This website uses cookies to ensure you have the best experience. Learn more

How Does J.K Rowling Engage The Reader, And Make Them Want To Read On?

509 words - 2 pages

From Rowling’s exposure of witch craft in the first two chapters, involving Professor Mc Gonagall’s cat transformation, and the events of the Boa constrictor in the reptile room, By Rowling identifying the magic in the story but however, not linking it to Harry, continues to allow the reader to ask how it happens, and when his ability will finally be revealed. The written language is still the same, as the previous chapters and continues using adjectives to describe the Dursleys such as sneered, croaked, and snapped, while Harry’s description still remain neutral, or not described.The first speech from Dudley is his amazement of Harry receiving a letter.‘Dad!’ said Dudley suddenly. ‘Dad, Harry’s got something.’The use exclamation marks are used through conversational speech however shows the urgency shown from the use of exclamation marks. It is written to show how Dudley’s characteristic is selfish and this contrasts from Harry’s vitality to Dudley’s absurdity. Rowling continues to use other linguistic features, for different direct speech. She uses some words in italics, words ‘mine’ and ‘me’. This is used to emphasise and show the significance of a single word that she wants the reader to register. Rowling uses the same sentence ‘I want to read it’ this is said by both Dudley and Harry. However in Harry’s speech she uses italics on the word I, to signify and point out the difference of text registered, from two characters.This is again used with the single word ‘mine’...

Find Another Essay On How does J.K Rowling engage the reader, and make them want to read on?

How does Dickens make the reader feel sympathy for Pip in extracts from 'Great Expectations'?

1783 words - 7 pages Havisham is towards Pip, further on in the extract we see that Miss Havisham treats Pip even more harsh, just to hurt his feelings and make him wish he was a different boy.Overall I think Dickens was successful, as my response being the reader I thought that it was very touching and I easily felt sympathy for Pip throughout both of the extracts. I personally think that it is important to be able to feel sympathy for Pip in the first extract, as it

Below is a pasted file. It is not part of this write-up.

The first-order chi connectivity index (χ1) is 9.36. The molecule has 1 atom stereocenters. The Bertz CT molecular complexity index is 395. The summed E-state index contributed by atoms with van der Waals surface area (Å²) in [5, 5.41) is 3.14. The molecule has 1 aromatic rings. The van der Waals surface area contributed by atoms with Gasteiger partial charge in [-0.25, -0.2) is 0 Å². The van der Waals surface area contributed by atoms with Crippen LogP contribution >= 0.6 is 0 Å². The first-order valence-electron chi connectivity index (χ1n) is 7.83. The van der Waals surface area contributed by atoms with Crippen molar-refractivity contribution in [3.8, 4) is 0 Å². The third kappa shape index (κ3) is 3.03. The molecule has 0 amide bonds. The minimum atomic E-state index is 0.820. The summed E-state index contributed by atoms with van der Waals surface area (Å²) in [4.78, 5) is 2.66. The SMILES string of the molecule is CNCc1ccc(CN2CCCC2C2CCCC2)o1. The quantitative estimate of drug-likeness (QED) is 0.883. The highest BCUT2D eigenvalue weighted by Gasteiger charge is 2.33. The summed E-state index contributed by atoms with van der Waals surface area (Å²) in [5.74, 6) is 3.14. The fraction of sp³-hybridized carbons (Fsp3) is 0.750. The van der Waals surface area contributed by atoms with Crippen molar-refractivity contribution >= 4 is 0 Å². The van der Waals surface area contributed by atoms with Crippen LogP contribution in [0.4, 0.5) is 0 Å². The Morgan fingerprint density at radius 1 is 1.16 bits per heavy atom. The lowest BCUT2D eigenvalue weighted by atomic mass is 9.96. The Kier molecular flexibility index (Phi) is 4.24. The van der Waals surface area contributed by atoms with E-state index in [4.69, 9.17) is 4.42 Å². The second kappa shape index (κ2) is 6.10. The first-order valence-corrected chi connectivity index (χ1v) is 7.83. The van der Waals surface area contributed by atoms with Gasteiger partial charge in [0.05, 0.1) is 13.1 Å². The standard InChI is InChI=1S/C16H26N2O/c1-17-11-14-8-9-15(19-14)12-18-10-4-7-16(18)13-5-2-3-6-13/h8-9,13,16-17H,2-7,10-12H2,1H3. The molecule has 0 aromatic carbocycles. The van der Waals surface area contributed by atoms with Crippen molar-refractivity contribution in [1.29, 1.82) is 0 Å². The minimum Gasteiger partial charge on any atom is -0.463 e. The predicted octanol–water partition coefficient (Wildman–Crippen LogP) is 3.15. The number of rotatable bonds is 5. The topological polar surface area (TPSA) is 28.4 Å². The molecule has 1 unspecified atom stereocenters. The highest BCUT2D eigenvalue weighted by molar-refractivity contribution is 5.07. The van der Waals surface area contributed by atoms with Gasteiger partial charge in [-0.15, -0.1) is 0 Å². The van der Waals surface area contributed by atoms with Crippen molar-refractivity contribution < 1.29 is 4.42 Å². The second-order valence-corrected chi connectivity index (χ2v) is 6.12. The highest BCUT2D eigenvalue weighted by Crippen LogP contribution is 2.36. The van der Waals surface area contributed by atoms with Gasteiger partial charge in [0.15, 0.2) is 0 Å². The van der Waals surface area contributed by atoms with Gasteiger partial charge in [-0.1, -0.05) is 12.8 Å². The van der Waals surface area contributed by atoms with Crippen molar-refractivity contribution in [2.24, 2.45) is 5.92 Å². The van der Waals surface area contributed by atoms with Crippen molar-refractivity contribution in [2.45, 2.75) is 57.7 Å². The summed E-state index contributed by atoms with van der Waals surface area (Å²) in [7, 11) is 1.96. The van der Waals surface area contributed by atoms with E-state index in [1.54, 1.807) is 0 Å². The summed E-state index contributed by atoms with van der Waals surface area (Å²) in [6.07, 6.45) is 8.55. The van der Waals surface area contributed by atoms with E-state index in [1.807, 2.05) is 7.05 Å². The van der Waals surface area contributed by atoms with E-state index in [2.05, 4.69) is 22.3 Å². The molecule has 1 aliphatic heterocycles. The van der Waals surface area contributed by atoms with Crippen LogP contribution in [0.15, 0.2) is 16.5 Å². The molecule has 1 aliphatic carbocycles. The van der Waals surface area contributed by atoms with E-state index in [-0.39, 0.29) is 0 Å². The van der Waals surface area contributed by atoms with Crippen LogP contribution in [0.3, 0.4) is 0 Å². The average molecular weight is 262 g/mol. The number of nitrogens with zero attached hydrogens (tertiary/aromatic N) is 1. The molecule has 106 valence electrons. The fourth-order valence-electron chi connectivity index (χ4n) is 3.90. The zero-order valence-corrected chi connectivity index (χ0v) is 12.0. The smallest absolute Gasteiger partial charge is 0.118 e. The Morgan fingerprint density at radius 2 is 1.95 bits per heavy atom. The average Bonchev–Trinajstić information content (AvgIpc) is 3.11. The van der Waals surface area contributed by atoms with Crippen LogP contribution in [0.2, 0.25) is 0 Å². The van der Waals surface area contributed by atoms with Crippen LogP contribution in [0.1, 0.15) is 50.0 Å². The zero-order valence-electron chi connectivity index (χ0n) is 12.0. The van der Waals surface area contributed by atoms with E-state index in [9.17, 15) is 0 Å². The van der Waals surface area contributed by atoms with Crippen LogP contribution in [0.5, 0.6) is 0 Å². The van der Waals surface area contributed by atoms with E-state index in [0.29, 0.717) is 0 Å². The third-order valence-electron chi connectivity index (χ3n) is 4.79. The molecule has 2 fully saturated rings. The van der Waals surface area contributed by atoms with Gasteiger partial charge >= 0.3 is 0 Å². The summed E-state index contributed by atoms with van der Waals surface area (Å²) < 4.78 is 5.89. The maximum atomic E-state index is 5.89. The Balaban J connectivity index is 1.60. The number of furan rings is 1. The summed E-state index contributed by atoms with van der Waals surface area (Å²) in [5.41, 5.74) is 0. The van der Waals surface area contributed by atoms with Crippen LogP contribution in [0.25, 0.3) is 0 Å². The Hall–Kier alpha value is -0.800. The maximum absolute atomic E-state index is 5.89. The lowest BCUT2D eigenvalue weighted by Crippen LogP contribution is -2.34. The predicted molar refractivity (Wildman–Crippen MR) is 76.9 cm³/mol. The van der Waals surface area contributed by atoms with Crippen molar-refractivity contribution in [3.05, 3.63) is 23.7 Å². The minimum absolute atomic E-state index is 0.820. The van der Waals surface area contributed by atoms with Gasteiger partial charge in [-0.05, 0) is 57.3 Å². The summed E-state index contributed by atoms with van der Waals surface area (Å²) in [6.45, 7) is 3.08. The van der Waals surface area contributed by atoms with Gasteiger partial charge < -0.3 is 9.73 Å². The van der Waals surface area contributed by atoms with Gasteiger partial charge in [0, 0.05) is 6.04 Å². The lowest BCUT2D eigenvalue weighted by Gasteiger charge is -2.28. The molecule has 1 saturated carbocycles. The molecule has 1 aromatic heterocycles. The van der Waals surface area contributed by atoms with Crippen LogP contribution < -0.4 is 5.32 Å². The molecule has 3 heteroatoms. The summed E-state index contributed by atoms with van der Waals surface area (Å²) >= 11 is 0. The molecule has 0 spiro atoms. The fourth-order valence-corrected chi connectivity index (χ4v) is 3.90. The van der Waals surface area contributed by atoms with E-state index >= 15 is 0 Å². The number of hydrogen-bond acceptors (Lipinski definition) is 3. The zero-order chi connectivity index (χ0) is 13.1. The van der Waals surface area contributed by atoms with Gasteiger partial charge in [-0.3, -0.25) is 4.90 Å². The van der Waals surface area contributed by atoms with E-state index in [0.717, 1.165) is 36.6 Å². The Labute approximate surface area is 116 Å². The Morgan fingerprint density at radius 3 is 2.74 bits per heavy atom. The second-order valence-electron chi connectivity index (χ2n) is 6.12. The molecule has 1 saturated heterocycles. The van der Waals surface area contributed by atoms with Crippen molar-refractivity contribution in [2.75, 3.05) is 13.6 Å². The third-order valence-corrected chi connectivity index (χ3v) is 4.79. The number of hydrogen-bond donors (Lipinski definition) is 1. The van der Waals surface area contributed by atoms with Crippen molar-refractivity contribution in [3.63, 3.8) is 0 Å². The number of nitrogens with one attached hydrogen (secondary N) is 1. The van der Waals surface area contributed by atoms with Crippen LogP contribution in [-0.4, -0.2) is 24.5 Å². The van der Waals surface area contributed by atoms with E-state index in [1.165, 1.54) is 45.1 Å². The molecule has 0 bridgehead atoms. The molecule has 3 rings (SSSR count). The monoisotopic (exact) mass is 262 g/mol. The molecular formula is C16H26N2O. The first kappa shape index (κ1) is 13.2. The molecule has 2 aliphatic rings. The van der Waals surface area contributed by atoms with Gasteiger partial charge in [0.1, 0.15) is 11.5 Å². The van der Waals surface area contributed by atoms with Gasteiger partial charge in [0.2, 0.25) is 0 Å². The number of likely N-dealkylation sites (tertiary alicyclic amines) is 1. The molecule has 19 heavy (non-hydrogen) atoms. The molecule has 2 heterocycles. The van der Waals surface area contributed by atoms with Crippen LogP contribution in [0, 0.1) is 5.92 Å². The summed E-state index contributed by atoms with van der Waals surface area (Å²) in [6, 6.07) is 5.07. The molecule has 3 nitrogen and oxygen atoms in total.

The Experience of summer school challenges Ritas views of the world. How does Willy Russell make this clear to the reader with his use of literary devices and the culture references in the play

1049 words - 4 pages Rita's experience at summer school challenges her views of the world. Before hand, Rita believes that summer school is for educated students. This idealistic view is quickly changed when she begins Open University. Willy Russell uses literary devices and cultural references to make the changes in Rita apparent. Rita feels out of place in the University environment and craves to be able to sit on the grass with the other students."I love that

Does Playing Mozart to Babies Make Them Smarter?

1643 words - 7 pages refute Don Campbell’s claim that listening to Mozart can have a powerful impact on the creative and intellectual development in children (Taylor & Rowe, 2012). Any cognitive enhancement that occurs is normally minimal and is not lasting as it does not show any change in IQ or reasoning ability (Helder, 2014). Helder states that a basic principle showing that learning has occurred is proven by its repeatability. As the ‘Mozart effect’ was

Does Playing Mozart To Babies Make Them Smarter?

1697 words - 7 pages This review aims to address the debate as to whether or not playing classical music enhances the cognitive development of infants. This question is raised in response to the claim made by music educator Don Campbell (1997), who states that ‘playing Mozart to babies makes them smarter’, by aiding their intellectual and creative development. It is important to determine if there is sufficient evidence behind this statement as people are paying

Crazy Mafia Twins- Read over to make sure you understand it. Make any changes you want, Enjoy!

717 words - 3 pages would be more like tickling them rather then killing them," said Akeem."I'm not to sure that would work. Anyways, why should I help you, I mean you never help me?" exclaimed Howard giving a hateful look to Akeem."Please! I really want to join the Mafia so I have some protection, and my dad said the only way I could join is by killing somebody. You are great at killing and I am completely horrible. If you do this, I will never ask you for anything

In the Australian Book, 'A Cage of Butterflies', what does the author, Brian Caswell, want to tell the reader about Being Different?

754 words - 3 pages to each other and feel like a family. Susan expresses this on page 163, "Now I'm complete, with my family." If the kids weren't different they never would have found each other and would still feel alone in the world.All of the kids at the Institute would have had a lot to deal with as a result of being so different. I believe that Brian Caswell wants to tell the reader that although someone may be different due to physical, intellectual, mental or psychological reasons, we should not treat him or her differently. I believe that being different can be a burden, or a blessing...its what you make of it.